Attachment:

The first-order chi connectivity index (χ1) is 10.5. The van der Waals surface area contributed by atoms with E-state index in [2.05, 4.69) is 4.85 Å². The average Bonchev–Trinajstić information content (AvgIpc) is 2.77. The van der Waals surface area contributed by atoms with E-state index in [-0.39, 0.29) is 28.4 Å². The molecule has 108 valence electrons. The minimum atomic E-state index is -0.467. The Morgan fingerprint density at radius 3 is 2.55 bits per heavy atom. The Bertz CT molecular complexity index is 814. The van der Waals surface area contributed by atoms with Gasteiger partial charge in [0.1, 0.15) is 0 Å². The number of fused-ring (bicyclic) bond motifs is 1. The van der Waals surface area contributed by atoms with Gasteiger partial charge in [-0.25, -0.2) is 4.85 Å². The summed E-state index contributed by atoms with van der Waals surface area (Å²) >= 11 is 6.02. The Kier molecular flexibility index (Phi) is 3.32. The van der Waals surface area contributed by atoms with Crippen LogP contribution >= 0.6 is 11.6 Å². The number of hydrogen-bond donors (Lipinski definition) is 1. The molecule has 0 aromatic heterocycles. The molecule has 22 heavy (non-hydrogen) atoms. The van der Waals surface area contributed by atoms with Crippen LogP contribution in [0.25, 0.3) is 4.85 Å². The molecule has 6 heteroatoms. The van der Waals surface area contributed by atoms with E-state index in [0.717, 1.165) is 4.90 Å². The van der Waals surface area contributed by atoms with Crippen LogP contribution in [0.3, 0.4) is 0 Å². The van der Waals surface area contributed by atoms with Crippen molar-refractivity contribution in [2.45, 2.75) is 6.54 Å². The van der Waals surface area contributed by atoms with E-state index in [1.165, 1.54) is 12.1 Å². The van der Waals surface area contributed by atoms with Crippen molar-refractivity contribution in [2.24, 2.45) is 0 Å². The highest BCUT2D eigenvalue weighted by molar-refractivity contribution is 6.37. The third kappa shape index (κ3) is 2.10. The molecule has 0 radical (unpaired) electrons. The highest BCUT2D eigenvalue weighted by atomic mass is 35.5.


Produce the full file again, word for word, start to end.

The first-order chi connectivity index (χ1) is 10.5. The van der Waals surface area contributed by atoms with E-state index in [2.05, 4.69) is 4.85 Å². The average Bonchev–Trinajstić information content (AvgIpc) is 2.77. The van der Waals surface area contributed by atoms with E-state index in [-0.39, 0.29) is 28.4 Å². The molecule has 108 valence electrons. The minimum atomic E-state index is -0.467. The Morgan fingerprint density at radius 3 is 2.55 bits per heavy atom. The Bertz CT molecular complexity index is 814. The van der Waals surface area contributed by atoms with Gasteiger partial charge in [0.1, 0.15) is 0 Å². The number of fused-ring (bicyclic) bond motifs is 1. The van der Waals surface area contributed by atoms with Gasteiger partial charge in [-0.25, -0.2) is 4.85 Å². The summed E-state index contributed by atoms with van der Waals surface area (Å²) >= 11 is 6.02. The Kier molecular flexibility index (Phi) is 3.32. The van der Waals surface area contributed by atoms with Crippen LogP contribution >= 0.6 is 11.6 Å². The number of hydrogen-bond donors (Lipinski definition) is 1. The molecule has 0 aromatic heterocycles. The molecule has 22 heavy (non-hydrogen) atoms. The van der Waals surface area contributed by atoms with Crippen LogP contribution in [0.25, 0.3) is 4.85 Å². The molecule has 6 heteroatoms. The van der Waals surface area contributed by atoms with E-state index in [0.717, 1.165) is 4.90 Å². The van der Waals surface area contributed by atoms with Crippen LogP contribution in [0.3, 0.4) is 0 Å². The van der Waals surface area contributed by atoms with Crippen molar-refractivity contribution in [2.45, 2.75) is 6.54 Å². The van der Waals surface area contributed by atoms with E-state index in [1.165, 1.54) is 12.1 Å². The van der Waals surface area contributed by atoms with Crippen molar-refractivity contribution in [2.24, 2.45) is 0 Å². The highest BCUT2D eigenvalue weighted by molar-refractivity contribution is 6.37. The third kappa shape index (κ3) is 2.10. The molecule has 0 radical (unpaired) electrons. The highest BCUT2D eigenvalue weighted by atomic mass is 35.5.